RISC Zero takes The Rekt Test

RISC Zero has always approached our mission to enable privacy-preserving computation with a security-first mindset. We focus on continuous security improvement and a core value of measuring our security practices against the best frameworks available.

While the status quo often appears to be limited to, "Has this been audited?," we were excited to see several security veterans at the Gathering Minds conference in the development of a better litmus test that we could incorporate into our security journey.

For a deeper dive on the context of the Rekt Test, Trail of Bits has a great blog post that provides additional detail on the justification for each test question.

So how did we do?

Rekt Test RISC Zero Status
Do you have all actors, roles, and privileges documented? Yes
Do you keep documentation of all the external services, contracts, and oracles you rely on? Yes
Do you have a written and tested incident response plan? Yes
Do you document the best ways to attack your system? Yes
Do you perform identity verification and background checks on all employees? Yes
Do you have a team member with security defined in their role? Yes
Do you require hardware security keys for production systems? Yes
Does your key management system require multiple humans and physical steps? Not Applicable
Do you define key invariants for your system and test them on every commit? Yes
Do you use the best automated tools to discover security issues in your code? Yes
Do you undergo external audits and maintain a vulnerability disclosure or bug bounty program? Yes
Have you considered and mitigated avenues for abusing users of your system? Yes


What's next?

As with any security program, there is always room for improvement. While we fare well in this point-in-time assessment against the Rekt test criteria, we also understand that we play a key role in the future of zk computation. Therefore we will continue to mature in the areas detailed by the Rekt test and beyond.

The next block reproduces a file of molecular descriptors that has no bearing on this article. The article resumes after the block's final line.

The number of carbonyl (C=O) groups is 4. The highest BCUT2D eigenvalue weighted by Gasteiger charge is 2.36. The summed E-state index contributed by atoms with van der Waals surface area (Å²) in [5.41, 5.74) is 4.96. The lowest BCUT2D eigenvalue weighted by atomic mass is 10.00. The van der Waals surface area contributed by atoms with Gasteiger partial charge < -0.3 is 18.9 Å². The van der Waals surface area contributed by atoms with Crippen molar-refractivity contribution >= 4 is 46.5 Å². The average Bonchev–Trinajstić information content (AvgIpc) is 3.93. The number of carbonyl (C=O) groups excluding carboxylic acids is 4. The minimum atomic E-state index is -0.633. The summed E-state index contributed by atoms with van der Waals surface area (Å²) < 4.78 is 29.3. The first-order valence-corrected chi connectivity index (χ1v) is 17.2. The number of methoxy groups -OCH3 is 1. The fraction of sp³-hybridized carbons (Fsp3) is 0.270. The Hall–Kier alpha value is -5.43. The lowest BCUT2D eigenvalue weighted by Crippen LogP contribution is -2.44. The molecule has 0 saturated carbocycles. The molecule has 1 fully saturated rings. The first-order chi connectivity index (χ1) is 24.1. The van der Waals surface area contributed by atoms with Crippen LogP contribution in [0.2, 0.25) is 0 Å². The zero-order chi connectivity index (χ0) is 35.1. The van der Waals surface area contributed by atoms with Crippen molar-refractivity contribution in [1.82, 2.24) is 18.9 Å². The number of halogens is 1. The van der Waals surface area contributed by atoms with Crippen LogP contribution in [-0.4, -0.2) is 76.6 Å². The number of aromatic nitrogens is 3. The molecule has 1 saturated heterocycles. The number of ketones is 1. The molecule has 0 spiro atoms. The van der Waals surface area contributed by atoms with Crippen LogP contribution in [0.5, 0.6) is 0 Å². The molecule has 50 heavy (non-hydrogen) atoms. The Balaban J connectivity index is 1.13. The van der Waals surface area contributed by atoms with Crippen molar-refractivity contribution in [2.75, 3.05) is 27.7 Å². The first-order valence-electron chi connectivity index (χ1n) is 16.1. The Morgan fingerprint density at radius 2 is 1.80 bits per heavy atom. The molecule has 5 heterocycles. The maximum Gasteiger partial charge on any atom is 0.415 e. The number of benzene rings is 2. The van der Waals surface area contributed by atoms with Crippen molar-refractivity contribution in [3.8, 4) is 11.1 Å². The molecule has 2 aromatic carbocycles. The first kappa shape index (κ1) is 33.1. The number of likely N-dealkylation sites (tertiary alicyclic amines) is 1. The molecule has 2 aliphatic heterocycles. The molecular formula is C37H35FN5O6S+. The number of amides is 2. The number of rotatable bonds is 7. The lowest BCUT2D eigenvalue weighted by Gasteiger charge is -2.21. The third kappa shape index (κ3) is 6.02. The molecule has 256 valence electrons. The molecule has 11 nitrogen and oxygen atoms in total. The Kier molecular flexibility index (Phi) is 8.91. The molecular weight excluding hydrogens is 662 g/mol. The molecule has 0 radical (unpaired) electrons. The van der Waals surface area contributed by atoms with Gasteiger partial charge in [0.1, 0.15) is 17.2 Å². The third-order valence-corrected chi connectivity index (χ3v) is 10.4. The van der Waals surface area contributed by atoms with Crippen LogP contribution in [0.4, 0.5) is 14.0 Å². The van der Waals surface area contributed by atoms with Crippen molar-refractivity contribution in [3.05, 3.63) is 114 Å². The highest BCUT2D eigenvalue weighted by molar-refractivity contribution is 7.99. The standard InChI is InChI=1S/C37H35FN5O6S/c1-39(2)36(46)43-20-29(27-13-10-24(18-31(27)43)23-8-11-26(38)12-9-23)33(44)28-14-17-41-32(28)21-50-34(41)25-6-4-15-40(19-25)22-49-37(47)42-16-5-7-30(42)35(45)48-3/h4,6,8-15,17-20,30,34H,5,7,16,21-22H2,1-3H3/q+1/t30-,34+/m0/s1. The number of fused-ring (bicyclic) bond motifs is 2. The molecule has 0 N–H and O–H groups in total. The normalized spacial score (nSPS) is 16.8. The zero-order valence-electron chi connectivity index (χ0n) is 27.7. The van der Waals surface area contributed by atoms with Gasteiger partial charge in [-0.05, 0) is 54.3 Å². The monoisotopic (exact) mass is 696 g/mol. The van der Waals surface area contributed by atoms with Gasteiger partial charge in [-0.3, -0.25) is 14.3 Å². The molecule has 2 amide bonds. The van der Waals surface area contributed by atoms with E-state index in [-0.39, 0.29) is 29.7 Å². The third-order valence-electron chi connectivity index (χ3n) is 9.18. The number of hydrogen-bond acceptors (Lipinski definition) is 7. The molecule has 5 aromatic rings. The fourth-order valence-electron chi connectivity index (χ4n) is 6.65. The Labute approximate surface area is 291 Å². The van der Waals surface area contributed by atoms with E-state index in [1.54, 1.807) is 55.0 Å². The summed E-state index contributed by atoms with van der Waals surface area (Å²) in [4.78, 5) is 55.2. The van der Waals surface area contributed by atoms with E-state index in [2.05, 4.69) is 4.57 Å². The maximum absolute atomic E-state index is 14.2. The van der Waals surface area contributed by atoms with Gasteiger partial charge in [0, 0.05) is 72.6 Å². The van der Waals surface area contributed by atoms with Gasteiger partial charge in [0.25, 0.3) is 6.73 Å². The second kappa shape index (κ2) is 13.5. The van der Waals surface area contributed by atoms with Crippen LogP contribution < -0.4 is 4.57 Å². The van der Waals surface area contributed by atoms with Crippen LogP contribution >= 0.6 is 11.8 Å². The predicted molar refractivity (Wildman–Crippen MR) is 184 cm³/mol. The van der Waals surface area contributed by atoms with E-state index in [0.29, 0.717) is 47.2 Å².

Do you have all actors, roles, and privileges documented?

RISC Zero reviews software designs through asset-centric architectural risk analysis. A logical component model of the system is documented and the core assets of the system are identified. We enumerate the trust boundaries of the system and place actors at each trust boundary that represent distinct threat perspectives.

We then enumerate how each asset could be attacked by each actor in the context of controls and known attack methods. When new controls are needed to protect assets that result in secondary assets that we try to protect, we repeat the process until we have a complete picture of the system. While this process is rigorous, it's also difficult to keep pace with design iterations in a rapidly evolving code base, so we are working on new ways of maintaining our knowledge base relevant to these efforts to maintain our threat models, and as such the currency of our threat models is a readiness check for our security readiness during major release gates.

We also do our best to look at ways adopters of our system are likely to architect and design systems that depend on our RISC Zero products and account for likely downstream abuse cases; however, it's not always easy to predict how our products will be used, so we encourage RISC Zero adopters to adopt a similar approach in evaluating their security.


Do you keep documentation of all the external services, contracts, and oracles you rely on?

Our software dependencies are currently enumerable through the relevant build systems (e.g. cargo, bazel) and we leverage software composition analysis to provide some automated defect discovery in this area in addition to our manual review. At the time of writing, we do not have any external contract or oracle dependencies in place for our web3 products.


Do you have a written and tested incident response plan?

We have a corporate incident response policy, as well as requirements for tailored product security incident response plans. Although we have executed dry runs of applying this process in low-severity events for practice, we are currently planning a more expansive table-top exercise for 2024 Q2 that will expand the scope of our testing to other key areas of our business such as legal and communications areas.